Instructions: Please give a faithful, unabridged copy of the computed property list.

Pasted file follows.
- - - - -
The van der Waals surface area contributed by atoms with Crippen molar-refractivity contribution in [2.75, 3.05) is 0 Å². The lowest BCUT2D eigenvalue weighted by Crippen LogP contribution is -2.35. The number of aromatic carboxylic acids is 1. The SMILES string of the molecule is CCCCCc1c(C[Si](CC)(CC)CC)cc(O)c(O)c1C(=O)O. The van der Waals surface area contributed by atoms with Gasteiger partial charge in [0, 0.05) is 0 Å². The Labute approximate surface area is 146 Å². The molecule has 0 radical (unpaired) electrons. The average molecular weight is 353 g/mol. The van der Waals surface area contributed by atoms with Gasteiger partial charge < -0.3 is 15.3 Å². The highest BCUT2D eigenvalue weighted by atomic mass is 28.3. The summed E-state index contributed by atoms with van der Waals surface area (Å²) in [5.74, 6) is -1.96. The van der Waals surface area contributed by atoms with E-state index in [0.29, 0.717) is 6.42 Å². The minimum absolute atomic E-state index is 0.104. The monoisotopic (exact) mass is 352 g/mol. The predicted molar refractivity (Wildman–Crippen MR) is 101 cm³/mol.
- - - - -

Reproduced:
The van der Waals surface area contributed by atoms with Crippen molar-refractivity contribution in [2.75, 3.05) is 0 Å². The lowest BCUT2D eigenvalue weighted by Crippen LogP contribution is -2.35. The number of aromatic carboxylic acids is 1. The SMILES string of the molecule is CCCCCc1c(C[Si](CC)(CC)CC)cc(O)c(O)c1C(=O)O. The van der Waals surface area contributed by atoms with Gasteiger partial charge in [0, 0.05) is 0 Å². The Labute approximate surface area is 146 Å². The molecule has 0 radical (unpaired) electrons. The average molecular weight is 353 g/mol. The van der Waals surface area contributed by atoms with Gasteiger partial charge < -0.3 is 15.3 Å². The highest BCUT2D eigenvalue weighted by atomic mass is 28.3. The summed E-state index contributed by atoms with van der Waals surface area (Å²) in [5.74, 6) is -1.96. The van der Waals surface area contributed by atoms with E-state index in [0.29, 0.717) is 6.42 Å². The minimum absolute atomic E-state index is 0.104. The monoisotopic (exact) mass is 352 g/mol. The predicted molar refractivity (Wildman–Crippen MR) is 101 cm³/mol.